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A judge will rule at a later date on whether Elroy Morrow, a Davenport man who was civilly committed under Iowa’s sexually violent predator law is suitable for placement in a transitional release program or discharged.

Judge Nancy Tabor said she would take the matter under advisement after hearing testimony from two psychologists, as well as from Morrow himself, during a one day bench trial in Scott County.

The 51-year-old was convicted in 1993 of sexually abusing a 13-year-old boy in Davenport and served five years at the Iowa Men’s Reformatory in Anamosa.

In that case, police found Morrow and the boy sleeping in an abandoned house at 916 W. 5th St. about 3 a.m. on Sept. 19, 1992.

He had a similar conviction in Rock Island County in 1990 when he pleaded guilty to a charge of aggravated criminal sexual abuse of a child nine years old or younger.

On April 20, 1999, after he had completed his Iowa prison sentence, Morrow was civilly committed under Iowa’s new sexually violent predator law that took effect July 1, 1998. He was the first person to be committed under the law.

Morrow has been a resident of Iowa’s Civil Commitment Unit for Sexual Offenders at the Cherokee Mental Health Institute in Cherokee.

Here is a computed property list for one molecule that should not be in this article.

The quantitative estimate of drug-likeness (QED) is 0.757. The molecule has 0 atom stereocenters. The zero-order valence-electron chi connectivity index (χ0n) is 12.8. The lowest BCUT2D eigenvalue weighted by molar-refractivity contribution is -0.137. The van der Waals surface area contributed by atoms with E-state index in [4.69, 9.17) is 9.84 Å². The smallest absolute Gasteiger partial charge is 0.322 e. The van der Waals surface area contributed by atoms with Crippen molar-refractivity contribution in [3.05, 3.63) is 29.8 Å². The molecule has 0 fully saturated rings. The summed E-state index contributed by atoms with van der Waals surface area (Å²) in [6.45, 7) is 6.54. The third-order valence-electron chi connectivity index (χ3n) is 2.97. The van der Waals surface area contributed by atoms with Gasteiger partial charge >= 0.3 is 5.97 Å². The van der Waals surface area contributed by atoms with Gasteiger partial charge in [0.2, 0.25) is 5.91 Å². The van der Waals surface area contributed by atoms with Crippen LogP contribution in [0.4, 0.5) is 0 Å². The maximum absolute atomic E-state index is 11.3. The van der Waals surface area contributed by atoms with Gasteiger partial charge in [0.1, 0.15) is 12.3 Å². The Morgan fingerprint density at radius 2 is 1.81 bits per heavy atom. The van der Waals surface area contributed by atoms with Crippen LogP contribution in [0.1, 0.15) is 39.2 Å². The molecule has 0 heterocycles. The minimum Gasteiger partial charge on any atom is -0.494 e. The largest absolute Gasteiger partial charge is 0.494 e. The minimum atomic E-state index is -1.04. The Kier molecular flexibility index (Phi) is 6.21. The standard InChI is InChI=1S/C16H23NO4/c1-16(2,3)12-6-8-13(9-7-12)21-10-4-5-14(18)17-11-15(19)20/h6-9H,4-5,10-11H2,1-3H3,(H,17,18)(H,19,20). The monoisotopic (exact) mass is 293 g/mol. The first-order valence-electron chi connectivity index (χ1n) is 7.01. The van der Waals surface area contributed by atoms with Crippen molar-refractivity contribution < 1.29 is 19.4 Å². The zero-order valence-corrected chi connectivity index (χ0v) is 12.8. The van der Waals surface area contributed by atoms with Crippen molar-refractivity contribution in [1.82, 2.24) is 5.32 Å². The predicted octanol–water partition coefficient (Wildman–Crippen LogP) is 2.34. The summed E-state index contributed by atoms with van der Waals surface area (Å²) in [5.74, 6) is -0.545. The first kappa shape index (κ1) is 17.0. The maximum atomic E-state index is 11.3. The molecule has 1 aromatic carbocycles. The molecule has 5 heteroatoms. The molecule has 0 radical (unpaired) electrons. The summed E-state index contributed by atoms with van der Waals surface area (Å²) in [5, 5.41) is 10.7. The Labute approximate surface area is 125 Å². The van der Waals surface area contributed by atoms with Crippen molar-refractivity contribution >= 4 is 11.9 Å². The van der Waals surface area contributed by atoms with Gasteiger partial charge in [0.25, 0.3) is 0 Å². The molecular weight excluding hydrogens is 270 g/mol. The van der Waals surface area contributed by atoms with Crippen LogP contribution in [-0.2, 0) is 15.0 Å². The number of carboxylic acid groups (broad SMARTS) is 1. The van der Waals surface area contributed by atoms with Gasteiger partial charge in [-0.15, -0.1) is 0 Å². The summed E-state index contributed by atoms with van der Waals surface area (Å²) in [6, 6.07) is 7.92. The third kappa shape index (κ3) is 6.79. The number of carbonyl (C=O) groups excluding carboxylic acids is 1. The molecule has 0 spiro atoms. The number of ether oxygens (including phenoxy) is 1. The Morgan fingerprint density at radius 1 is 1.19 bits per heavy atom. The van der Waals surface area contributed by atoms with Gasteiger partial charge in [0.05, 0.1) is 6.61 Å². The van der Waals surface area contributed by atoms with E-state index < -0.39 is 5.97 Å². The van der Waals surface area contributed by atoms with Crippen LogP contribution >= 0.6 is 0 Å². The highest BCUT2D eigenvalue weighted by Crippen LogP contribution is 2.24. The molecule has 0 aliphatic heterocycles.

Under Iowa Code, a committed offender is suitable for placement in the transitional release program if the judge finds that several factors apply, such as whether the offender’s mental abnormality is no longer such that they are a high risk to re-offend and the offender has accepted responsibility for responsibility for past behavior and understands the impact sexually violent crimes have upon a victim.

The detailed relapse prevention plan also must be developed and accepted by the treatment provider that is appropriate for the offender’s mental abnormality and sex offending history.

During his initial commitment, Morrow was diagnosed with pedophilia, anti-social personality disorder and substance abuse.

Clinical psychologist Stacey Hoem testified Friday that she interviewed Morrow in June and opined that while he is making some progress with his treatment, he does not meet the 10 necessary criteria for transitional release or discharge.

She said he has a high level of “sexual preoccupation” and is still sexually aroused by children and has not developed enough interventions to deal with it.

Although he does not have access to children, he is still struggling with an arousal by other patients and other staff, Hoem said.

She said that Morrow is on the right path and has been more engaged in his treatment over the last two years and could one day be ready for transitional release or discharge.

On the witness stand, Morrow admitted that he had been sexually abused as a child and that he has had numerous victims. Through treatment, he has learned to be more empathetic to his victims, he said.

Morrow also said that he has been taking medication over the last few months to help not think about sex as much.

Clinical and forensic psychologist Richard Wollert, who testified Friday via telephone for the defense, recommended that Morrow is suitable for discharge or transitional release and said that Morrow does not show symptoms of pedophilia and anti-social personality disorder at this point and is a low risk for reoffending if released back into the community.

Wollert further said that the prevention plan that Morrow submitted, which was rejected by the treatment provider, was “quite adequate” and fair and reasonable.

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